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Efficacy and safety of percutaneous administration of dihydrotestosterone in children of different genetic backgrounds with micropenis.

BACKGROUND: Exogenous androgen supplement is an optional treatment for micropenis; however, its use in childhood is controversial due to potential side effects.

METHODS: Twenty-three children (mean age: 4.07±3.4 years) with micropenis of unknown causes harboring the 46,XY karyotype were recruited in an open prospective study. Androgen receptor (AR), steroid 5α-reductase-2 (SRD5A2), and SRY genes were sequenced; 2.5% dihydrotestosterone (DHT) transdermal gel (0.1-0.3 mg/kg/day) was applied and titrated within the normal DHT serum reference ranges. Stretched penile length (SPL) was measured before therapy, and after 1, 3 and 6 months of DHT gel treatment, respectively.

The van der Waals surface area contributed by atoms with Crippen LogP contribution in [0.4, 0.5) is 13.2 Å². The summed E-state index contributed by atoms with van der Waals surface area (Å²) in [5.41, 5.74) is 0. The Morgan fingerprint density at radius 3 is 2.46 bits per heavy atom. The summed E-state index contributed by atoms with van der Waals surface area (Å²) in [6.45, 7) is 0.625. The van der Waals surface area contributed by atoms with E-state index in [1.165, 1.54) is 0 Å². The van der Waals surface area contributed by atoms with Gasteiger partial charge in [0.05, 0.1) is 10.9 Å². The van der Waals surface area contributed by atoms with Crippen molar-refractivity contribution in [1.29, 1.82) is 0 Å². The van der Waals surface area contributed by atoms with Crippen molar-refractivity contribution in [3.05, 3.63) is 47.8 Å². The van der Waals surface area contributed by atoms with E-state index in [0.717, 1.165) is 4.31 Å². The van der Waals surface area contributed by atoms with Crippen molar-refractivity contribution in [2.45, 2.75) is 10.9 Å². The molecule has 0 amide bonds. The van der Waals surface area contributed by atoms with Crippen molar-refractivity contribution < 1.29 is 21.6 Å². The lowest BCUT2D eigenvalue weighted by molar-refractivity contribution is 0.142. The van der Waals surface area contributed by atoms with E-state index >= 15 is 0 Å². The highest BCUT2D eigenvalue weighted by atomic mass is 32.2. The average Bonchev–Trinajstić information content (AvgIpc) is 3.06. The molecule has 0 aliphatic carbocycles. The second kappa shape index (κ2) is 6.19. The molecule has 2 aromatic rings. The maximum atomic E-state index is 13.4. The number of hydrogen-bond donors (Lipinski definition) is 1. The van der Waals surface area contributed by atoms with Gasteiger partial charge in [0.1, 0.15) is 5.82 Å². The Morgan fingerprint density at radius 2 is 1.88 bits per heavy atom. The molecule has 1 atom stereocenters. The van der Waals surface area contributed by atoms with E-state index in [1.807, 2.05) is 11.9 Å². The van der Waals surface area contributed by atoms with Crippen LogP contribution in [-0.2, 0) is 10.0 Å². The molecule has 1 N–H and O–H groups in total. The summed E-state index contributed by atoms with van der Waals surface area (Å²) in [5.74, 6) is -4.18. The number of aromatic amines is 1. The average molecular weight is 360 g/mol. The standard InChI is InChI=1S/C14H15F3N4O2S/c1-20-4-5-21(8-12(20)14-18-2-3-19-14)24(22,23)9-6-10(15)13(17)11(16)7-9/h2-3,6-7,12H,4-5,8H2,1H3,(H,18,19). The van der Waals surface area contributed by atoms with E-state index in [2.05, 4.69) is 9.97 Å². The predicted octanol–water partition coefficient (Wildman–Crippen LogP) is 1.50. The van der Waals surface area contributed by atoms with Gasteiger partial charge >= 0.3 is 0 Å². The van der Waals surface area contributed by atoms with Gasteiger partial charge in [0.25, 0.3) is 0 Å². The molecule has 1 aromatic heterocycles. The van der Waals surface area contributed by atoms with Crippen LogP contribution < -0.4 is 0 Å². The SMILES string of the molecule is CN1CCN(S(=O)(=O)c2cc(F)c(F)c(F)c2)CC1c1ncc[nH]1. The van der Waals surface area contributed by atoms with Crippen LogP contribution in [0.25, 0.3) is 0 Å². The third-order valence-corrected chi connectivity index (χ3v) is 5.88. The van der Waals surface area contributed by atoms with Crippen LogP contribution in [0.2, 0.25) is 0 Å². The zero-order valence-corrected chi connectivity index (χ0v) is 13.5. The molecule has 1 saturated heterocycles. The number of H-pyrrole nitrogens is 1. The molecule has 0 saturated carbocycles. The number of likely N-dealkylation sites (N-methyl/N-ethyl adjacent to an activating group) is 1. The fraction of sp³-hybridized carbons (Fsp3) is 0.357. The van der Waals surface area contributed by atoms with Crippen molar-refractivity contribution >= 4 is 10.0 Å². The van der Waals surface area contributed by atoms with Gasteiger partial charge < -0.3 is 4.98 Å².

RESULTS: Two patients were found with AR gene mutations and five patients with SRD5A2 gene mutations. Average stretched penile lengths (SPLs) were 1.68±0.6 cm at baseline and 2.2±0.66 cm, 2.6±0.59 cm and 2.9±0.55 cm (mean ± 1 SD) after 1, 3 and 6 months of treatment, respectively. Fourteen cases (61%) reached standard penile length ranges (>-2.5 SD) and medication was discontinued; six cases (26%) were satisfied with the improved penile lengths despite failing to reach the aged matched standards. Three infants (13%) discontinued the medication after 3 months due to anxiety about the potential side effects. No significant side effects were found except the elevated DHT serum levels after therapy.

CONCLUSIONS: Short term and local application of DHT at low doses in patients with micropenis could accelerate penile growth effectively without evident side effects; however, precautions still need be taken due to the paucity of long term study and the lack of ideal DHT dosage.

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